Health care

Health care

Payments to providers continue
The state will continue payments for Medicaid services to health care providers after a needed supplemental budget for the Department of Health and Social Services is was approved by the Legislature. The budget had been delayed due to ongoing political squabbles in Juneau, and there were concerns the department would have to cut back on payments until July 1, when the new FY 2020 budget goes into effect. In these situations the normal practice is to delay payments to larger providers so as to continue payments to smaller providers, many who operate on thin margins.

Medicaid contract to PCG, Inc.
The state administration will award a $100,000 contract to Boston-based Public Consulting Group, Inc. for recommendations on options to restructure the state-administered Medicaid program. The study is due by June 30 and would consider federal block grants, or lump-sum payments, in lieu of the current fee-for-service system along with subsidized private insurance. An earlier study of the insurance idea, by Seattle-based Milliman, Inc., found that the private insurance plan would add $57 million to $97 million per year to state Medicaid costs over the first five years.
PCG’s recommendations will be followed by a longer-term study if the state decides to pursue the options, which will need a federal waiver that will allow changes in the Alaska program. Gov. Mike Dunleavy is pushing for changes in Alaska Medicaid, a joint federal and state health program, to lower costs, but federal approvals are needed. The federal government pays for most Alaska Medicaid costs. Work requirements for Medicaid recipients may also be in the mix.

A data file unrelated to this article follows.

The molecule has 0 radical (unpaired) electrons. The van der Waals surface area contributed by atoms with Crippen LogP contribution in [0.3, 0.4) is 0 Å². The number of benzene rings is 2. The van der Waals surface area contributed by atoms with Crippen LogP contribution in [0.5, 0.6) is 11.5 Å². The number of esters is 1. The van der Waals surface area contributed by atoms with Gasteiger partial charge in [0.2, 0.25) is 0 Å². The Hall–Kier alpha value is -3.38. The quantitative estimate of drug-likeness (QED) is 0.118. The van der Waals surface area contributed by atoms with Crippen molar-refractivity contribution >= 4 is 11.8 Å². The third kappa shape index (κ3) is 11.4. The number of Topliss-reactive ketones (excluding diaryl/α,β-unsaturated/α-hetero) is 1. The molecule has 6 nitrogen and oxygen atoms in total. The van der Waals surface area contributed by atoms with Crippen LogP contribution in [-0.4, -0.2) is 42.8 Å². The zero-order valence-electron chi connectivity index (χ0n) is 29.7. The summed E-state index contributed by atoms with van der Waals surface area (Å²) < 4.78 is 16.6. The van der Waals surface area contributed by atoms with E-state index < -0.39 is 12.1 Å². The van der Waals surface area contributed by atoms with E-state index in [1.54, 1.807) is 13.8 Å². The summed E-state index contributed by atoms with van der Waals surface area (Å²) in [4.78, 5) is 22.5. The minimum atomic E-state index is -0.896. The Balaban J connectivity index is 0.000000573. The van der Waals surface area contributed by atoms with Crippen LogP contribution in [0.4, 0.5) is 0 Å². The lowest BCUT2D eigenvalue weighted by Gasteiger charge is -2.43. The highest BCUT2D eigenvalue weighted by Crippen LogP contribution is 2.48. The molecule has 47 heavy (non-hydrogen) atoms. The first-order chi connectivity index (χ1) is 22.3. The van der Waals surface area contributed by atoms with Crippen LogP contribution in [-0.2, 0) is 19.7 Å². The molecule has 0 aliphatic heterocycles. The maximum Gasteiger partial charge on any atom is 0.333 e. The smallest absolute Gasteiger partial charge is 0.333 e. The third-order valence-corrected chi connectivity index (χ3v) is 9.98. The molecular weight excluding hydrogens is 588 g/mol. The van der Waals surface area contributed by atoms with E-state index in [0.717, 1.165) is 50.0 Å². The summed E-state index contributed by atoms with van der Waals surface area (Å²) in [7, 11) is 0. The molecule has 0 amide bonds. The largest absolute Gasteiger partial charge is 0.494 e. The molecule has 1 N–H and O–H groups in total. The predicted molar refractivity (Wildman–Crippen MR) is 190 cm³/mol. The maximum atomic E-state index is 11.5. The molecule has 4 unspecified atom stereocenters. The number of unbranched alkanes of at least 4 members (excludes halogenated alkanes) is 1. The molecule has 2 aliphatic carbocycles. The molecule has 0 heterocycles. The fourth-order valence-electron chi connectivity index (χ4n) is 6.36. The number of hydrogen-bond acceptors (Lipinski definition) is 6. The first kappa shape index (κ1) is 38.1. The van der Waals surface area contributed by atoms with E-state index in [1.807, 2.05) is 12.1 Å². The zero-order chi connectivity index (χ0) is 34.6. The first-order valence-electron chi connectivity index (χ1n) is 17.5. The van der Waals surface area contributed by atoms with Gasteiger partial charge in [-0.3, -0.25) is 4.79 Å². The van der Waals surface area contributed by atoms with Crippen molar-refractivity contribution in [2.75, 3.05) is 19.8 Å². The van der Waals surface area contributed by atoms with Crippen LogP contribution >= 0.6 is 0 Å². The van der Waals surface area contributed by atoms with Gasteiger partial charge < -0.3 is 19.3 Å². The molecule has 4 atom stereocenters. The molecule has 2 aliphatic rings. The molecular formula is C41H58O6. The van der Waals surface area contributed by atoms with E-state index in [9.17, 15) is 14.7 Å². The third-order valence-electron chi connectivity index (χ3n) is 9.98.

Interior tribal health care expanding
Tanana Chiefs Conference is planning a medical clinic in Tok, in eastern Interior Alaska, illustrating the continuing expansion of tribal groups into health care services. Construction will be underway this summer on the new facility. The idea is also to consolidate services now offered in the region including a smaller clinic and behavioral health services provided by TCC. Tribal clinics are open to all, not just Alaska Natives.

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